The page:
IT HAS ALWAYS been difficult to predict which high-achieving footballers have what it takes to be high-achieving managers. Who would have thought, of the England team that won the World Cup, that Jack Charlton would succeed where Bobby Charlton and Bobby Moore failed? And, of more recent England footballers, who would not stick their mortgage on Tony Adams or Alan Shearer prospering in management, at least before musing that great things were also once expected of John Barnes and Bryan Robson?
Which brings me to Gareth Southgate. Capped 51 times for England, the 32-year-old Middlesbrough captain - who on Monday leads his team out at St James' Park against Newcastle United, the one fixture all Boro fans want to win most - is a famously eloquent member of a mostly inarticulate brotherhood. He even has eight O Levels, not that he thanked Steve Coppell, the manager at his first club, Crystal Palace, for broadcasting the fact.
"He made a bit of a thing of it, and I immediately got slaughtered. Mark Bright and Ian Wright said: `Eight O Levels, eh? Let's see how he goes in the effing five-a-side!'"
Southgate beams at the memory. Not only intelligent, articulate and tactful (he claims to have been unaware of any of the reported argy-bargy on Saturday between his team-mate George Boateng and the Leeds United player Nicky Barmby) but engaging company, and of course an elegant and tactically astute central defender... he's another of those you would back to become a top manager.
Moreover, he wants it. Indeed, it's one of the reasons he joined Middlesbrough. "Here was an opportunity to work with someone [Steve McClaren] going into his first managerial job and doing some ground- breaking things, like bringing in a sports psychologist [Bill Beswick] as his assistant manager. It was a great case study for me to come and analyse."
I ask Southgate whether he has benefited from a spot of psychology himself? "Not really. I expected Bill to work with the team, but he tends to work more with the staff, mostly with the manager. So instead of the players sitting in a room and feeling under pressure to say things, life goes on like at a normal football club, except that there is a great deal of analysis of every decision made; what's said at half-time, at full-time, both before and after the event, and unlike that period at Villa I've been involved in everything."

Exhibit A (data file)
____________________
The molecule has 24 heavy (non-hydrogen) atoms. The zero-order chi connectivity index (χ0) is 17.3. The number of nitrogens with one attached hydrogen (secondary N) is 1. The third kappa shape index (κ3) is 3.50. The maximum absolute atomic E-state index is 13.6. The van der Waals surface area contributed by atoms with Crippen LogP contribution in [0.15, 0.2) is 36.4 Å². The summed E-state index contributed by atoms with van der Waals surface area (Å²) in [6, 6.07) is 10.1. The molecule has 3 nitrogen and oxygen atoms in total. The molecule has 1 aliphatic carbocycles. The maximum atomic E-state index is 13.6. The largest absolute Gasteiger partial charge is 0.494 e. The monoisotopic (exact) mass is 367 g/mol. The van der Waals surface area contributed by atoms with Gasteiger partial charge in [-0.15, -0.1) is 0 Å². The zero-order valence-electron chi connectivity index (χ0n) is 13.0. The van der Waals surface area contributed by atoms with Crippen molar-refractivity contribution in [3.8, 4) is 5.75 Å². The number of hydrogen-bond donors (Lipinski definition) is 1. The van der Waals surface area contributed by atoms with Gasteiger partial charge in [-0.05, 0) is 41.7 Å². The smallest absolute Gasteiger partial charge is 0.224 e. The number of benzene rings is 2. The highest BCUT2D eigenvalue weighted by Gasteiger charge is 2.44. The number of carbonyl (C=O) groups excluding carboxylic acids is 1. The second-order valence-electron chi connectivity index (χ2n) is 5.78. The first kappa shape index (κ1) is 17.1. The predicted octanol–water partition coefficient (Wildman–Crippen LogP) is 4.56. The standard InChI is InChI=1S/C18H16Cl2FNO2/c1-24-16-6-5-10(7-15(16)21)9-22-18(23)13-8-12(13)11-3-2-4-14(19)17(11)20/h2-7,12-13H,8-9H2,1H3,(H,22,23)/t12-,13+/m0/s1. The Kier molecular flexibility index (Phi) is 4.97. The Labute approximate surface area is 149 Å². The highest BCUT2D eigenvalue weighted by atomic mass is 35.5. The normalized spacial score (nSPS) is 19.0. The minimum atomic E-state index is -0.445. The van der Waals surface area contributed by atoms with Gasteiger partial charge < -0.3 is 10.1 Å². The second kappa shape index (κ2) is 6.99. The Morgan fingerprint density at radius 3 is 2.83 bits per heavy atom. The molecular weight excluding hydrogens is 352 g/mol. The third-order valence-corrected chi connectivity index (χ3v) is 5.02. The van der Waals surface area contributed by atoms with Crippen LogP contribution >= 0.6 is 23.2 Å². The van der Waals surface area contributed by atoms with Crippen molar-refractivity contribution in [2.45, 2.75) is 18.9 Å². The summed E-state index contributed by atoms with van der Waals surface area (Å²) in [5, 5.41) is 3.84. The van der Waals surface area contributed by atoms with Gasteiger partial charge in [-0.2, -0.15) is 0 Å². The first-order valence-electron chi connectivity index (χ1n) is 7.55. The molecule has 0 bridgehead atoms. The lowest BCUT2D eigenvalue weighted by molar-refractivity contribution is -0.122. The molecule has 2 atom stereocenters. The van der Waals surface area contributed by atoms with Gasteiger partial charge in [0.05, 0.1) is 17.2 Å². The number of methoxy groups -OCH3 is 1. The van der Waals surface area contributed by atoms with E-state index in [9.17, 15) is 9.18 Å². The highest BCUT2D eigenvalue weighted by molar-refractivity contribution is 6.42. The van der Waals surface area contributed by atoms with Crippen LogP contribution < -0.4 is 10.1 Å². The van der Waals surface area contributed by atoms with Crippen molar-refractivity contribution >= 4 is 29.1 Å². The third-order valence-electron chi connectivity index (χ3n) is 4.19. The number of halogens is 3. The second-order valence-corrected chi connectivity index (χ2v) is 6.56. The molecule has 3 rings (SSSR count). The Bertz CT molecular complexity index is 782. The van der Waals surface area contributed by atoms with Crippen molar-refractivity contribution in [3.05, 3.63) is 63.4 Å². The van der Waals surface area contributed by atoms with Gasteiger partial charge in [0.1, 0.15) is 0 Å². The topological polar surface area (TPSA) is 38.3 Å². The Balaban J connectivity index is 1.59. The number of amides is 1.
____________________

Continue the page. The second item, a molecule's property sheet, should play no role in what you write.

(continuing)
The reference is to his six years at Aston Villa, where he was also club captain, yet at the end not even on speaking terms with the manager, John Gregory. We'll come back to all that unpleasantness, but first I want to know more about McClaren as a managerial case study.
"When I came here [in July 2001] I thought we were going to be able to sign people, but then it became apparent that the club was going to have to cut the wage bill. He opened my eyes to things I'd never thought of before. When I had the actual economics explained to me in a bit more detail, I realised that in the period football's going into, careful financial management is going to be a big factor."
So: not only tactically astute, bright and highly personable but also economically aware, he's already beginning to sound like every chairman's dream manager. Except that he's got other fish to fry first, like getting back into Sven Goran Eriksson's first XI.
"I feel I can play for four or five years more at the top level," he says. "If I felt I couldn't play at the top level I would retire now. I feel I'm as good as anybody in the country in my position, and that I can stay at that level until the European Championships in 2004, and I hope until 2006. The only difference between me and some of the other players is that they're playing in the Champions' League, which raises their profile."
This is bold talk, but surely he can see why, say, Rio Ferdinand and Jonathan Woodgate might be preferred by Eriksson, if he is to build for the future? …